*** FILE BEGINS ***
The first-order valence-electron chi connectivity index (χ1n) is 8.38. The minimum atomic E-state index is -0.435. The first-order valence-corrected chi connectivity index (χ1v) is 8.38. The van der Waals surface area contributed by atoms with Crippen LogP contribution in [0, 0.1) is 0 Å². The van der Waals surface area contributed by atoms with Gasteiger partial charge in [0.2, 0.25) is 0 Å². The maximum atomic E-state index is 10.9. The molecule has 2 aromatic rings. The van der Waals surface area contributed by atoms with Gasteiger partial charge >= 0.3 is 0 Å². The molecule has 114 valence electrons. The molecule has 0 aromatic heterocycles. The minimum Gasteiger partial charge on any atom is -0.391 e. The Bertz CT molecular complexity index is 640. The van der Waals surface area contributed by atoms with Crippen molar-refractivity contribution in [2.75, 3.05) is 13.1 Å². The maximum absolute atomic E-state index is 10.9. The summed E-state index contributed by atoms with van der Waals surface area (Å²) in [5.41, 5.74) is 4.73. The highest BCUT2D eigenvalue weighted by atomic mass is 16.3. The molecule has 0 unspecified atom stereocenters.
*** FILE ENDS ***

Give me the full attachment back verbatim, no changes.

The first-order valence-electron chi connectivity index (χ1n) is 8.38. The minimum atomic E-state index is -0.435. The first-order valence-corrected chi connectivity index (χ1v) is 8.38. The van der Waals surface area contributed by atoms with Crippen LogP contribution in [0, 0.1) is 0 Å². The van der Waals surface area contributed by atoms with Gasteiger partial charge in [0.2, 0.25) is 0 Å². The maximum atomic E-state index is 10.9. The molecule has 2 aromatic rings. The van der Waals surface area contributed by atoms with Gasteiger partial charge >= 0.3 is 0 Å². The molecule has 114 valence electrons. The molecule has 0 aromatic heterocycles. The minimum Gasteiger partial charge on any atom is -0.391 e. The Bertz CT molecular complexity index is 640. The van der Waals surface area contributed by atoms with Crippen molar-refractivity contribution in [2.75, 3.05) is 13.1 Å². The maximum absolute atomic E-state index is 10.9. The summed E-state index contributed by atoms with van der Waals surface area (Å²) in [5.41, 5.74) is 4.73. The highest BCUT2D eigenvalue weighted by atomic mass is 16.3. The molecule has 0 unspecified atom stereocenters.